Well, I suppose in the end the results were not too surprising. The mica (new diaphragm for an HMV No.4) did very well and surpassed most of the other materials. Thin aluminium sheet did very poorly when flat, but when corrugated with stiffening rings, did much better and at least for some people sounded better than the mica. Flat steel and flat copper did OK, but polystyrene sheet from a CD jewel case performed well, and would make an acceptable diaphragm if mica wasn't available and has the added bonus of looking like mica.
I am sure there are many other materials and combinations/laminates which would perform adequately, but there is no doubt in my mind why mica and then corrugated aluminium were used as they perform the best.
Interestingly, shortly after performing these tests, I found an analysis written in an old book (pre orthophonic era), which basically said that lots of things work but there is a reason all the major manufacturers use mica despite spending lots on R&D, and that's because it works so well. :)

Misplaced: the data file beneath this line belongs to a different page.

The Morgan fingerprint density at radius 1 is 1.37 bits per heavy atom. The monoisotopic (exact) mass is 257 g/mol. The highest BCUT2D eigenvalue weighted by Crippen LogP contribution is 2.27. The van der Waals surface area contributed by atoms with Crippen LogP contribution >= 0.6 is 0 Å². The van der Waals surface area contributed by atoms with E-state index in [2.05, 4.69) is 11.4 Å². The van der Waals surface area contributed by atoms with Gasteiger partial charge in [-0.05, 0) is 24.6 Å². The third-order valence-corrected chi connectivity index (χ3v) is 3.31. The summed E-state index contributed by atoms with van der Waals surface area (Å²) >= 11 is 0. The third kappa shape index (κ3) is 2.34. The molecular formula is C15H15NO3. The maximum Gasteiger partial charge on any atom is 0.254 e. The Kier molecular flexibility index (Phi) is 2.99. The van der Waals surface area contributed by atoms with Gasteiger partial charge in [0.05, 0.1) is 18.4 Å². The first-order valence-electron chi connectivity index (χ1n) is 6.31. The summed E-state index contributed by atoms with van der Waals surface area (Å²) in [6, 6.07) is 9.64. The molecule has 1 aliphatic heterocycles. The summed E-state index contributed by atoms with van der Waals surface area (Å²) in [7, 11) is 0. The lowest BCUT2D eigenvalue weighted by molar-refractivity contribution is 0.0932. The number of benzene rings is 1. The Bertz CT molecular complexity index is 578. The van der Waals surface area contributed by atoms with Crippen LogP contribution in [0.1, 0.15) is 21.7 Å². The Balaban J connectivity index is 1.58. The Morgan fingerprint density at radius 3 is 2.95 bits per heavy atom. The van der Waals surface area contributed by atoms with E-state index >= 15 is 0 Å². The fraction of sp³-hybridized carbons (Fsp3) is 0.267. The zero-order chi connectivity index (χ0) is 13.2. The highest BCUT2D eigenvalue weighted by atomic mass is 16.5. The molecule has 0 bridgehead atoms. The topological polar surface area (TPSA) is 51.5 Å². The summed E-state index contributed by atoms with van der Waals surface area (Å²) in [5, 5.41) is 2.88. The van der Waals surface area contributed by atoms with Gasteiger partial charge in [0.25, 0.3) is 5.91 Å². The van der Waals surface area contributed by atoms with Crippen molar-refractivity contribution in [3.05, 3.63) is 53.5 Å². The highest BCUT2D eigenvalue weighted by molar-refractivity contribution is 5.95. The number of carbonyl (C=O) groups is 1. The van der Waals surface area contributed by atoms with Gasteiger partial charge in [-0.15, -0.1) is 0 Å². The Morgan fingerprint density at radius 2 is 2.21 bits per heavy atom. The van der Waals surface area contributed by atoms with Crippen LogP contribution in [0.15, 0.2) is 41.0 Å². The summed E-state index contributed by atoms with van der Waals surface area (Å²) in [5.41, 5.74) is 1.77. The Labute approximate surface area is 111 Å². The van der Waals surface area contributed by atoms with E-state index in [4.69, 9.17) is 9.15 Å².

Obviously personal preference does play a part, and my videos show the comparison for anyone who wants to hear the differences. Thanks :)


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 Post subject: Re: Tracking Weight of acoustic gramophones.
PostPosted: Tue Dec 15, 2020 8:36 pm 
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Victor Jr
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Joined: Sun Jan 19, 2020 7:27 am
Posts: 47
Location: The south of England
Daithi wrote:
Greg Bogantz makes the following point on another thread which I think informs the conversation here.

gregbogantz wrote:
I would be cautious of using too little tracking force. ......Using too little force will result in the needle not being able to stay in contact with the accelerations of the groove wall during high modulation. ....


This is also a very good point. My soundbox is only about 70g as I didn't really design it with higher weight in mind. Although it performs quite well, my next design will incorporate more weight, I aim to get it up over the 100g mark. Due to it being 3D printed, the main body has very little intrinsic weight, so has to be designed so weight can be added internally.